US Open: Level par could win it

Stroke average stats confirm Torrey Pines predictions

Golfmagic correspondent
Tue, 10 Jun 2008

US Open
Torrey Pines' 18th green where players will face some tricky finishing putts. Pics: Charles Briscoe-Knight (www.visionsingolf.com)

The countdown to this week's US Open started almost ten years ago when a group of San Diego entrepreneurs and visionaries put their minds and funding together. They hired course architect Rees Jones to extensively renovate the South course of the Torrey Pines Municipal and successfully applied to the United States Golf Association to stage it as the venue for the 2008 US Open.

"We've been actually preparing for two tournaments, the Buick Invitational (in January 2009) and the US Open," said Mark Woodward, golf operations manager this week. "The grasses on greens and fairways have been changed, bunkers were added to the 6th hole and the fairway on the 4th hole was moved 15 yards west to bring the Pacific Ocean cliffs more into play."

US Open golf
The iconic fifth hole on the South course at Torrey Pines

For the Buick the South course is a par-72, about 7,400 yards long with manageable rough but for the Open it's a par-71 (the 6th hole becomes a par-4) of about 7,600 yards in length, with penal rough and fast greens.

Woodward reckons the winning score will be around even par - just as the USGA likes it.

"Somewhere around even par, maybe as much as two over," Woodward predicts. "It's fair but challenging with the kikuyu grass rough significantly shorter than you've seen at recent US Opens."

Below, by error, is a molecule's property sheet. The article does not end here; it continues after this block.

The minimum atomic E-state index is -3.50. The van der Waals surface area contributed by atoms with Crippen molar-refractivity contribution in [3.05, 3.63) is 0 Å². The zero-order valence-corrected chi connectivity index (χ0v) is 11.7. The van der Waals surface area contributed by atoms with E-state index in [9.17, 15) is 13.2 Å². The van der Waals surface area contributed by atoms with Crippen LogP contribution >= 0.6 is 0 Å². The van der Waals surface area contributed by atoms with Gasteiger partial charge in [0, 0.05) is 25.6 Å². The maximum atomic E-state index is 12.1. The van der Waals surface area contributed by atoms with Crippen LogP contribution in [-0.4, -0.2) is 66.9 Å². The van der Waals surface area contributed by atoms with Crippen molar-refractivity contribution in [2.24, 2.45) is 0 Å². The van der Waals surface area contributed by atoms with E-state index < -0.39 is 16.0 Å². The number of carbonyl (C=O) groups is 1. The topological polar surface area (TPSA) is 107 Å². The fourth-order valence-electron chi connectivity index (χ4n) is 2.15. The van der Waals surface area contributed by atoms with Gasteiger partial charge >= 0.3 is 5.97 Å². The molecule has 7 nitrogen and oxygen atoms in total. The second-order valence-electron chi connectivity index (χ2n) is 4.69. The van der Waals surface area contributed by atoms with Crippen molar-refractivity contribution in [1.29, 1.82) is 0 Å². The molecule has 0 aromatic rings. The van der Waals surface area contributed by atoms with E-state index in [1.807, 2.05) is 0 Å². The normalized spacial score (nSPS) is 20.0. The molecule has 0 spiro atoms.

This is because kikuyu has density rather than height. As those who have played in southern Africa will appreciate, a blade of this grass is at least double the width of traditional rye grass.

"It's hard to move a club head through it," says Woodward. "If we had grown primary rough up to five or six inches we could have made it too rough or unfair, very easily. But that's not what it's about."

US open golf
Torrey Pines' 6th hole - reduced to a long par-4

The last two U.S Opens have been won with scores of five over par - by Geoff Ogilvy and Angel Cabrera - but Woodward believes familiarity of the course and improved techniques will keep the scores down.

However, they will need to have their putting in shape because the greens on this Californian course will be ultra quick.

Despite much of the focus on this being the longest US Open course (7,643 yards) and the rough more dense, the stimpmeter will record the greens running at around 13 seconds, as opposed to Buick Invitational speed of 11 seconds.

"They've never played Torrey Pines where the greens have been this fast," he says. "There are going to be some interesting putts on 18, especially with certain pin locations - but nothing unfair."

Andrew Swales has collated the stroke averages for the leading contenders in recent US Opens (minimum of 10 rounds), which bears out Mark Woodward's contention that this year's event could be won with a score around level par for four rounds of 284.

Stroke AveragePlayerNo. of Rounds
71.36Tiger Woods22
71.64Phil Mickelson22
72.09Jim Furyk22
72.27Mike Weir22
72.33Vijay Singh 24
72.52David Toms 21
72.54Ernie Els24
72.56Tim Clark16
72.60Justin Rose 10
72.64Steve Flesch 14
72.64Steve Stricker 14
72.65Padraig Harrington 20
72.70Sergio Garcia 20
72.75Angel Cabrera24
72.78Justin Leonard 18
72.86Geoff Ogilvy 14
72.89Retief Goosen 18
72.90Brandt Jobe10
73.00Robert Allenby 18
73.00Niclas Fasth 14
73.00Ryuji Imada10
73.29Luke Donald14
73.33Rocco Mediate 12
73.38Colin Montgomerie16
73.39Stewart Cink18
 

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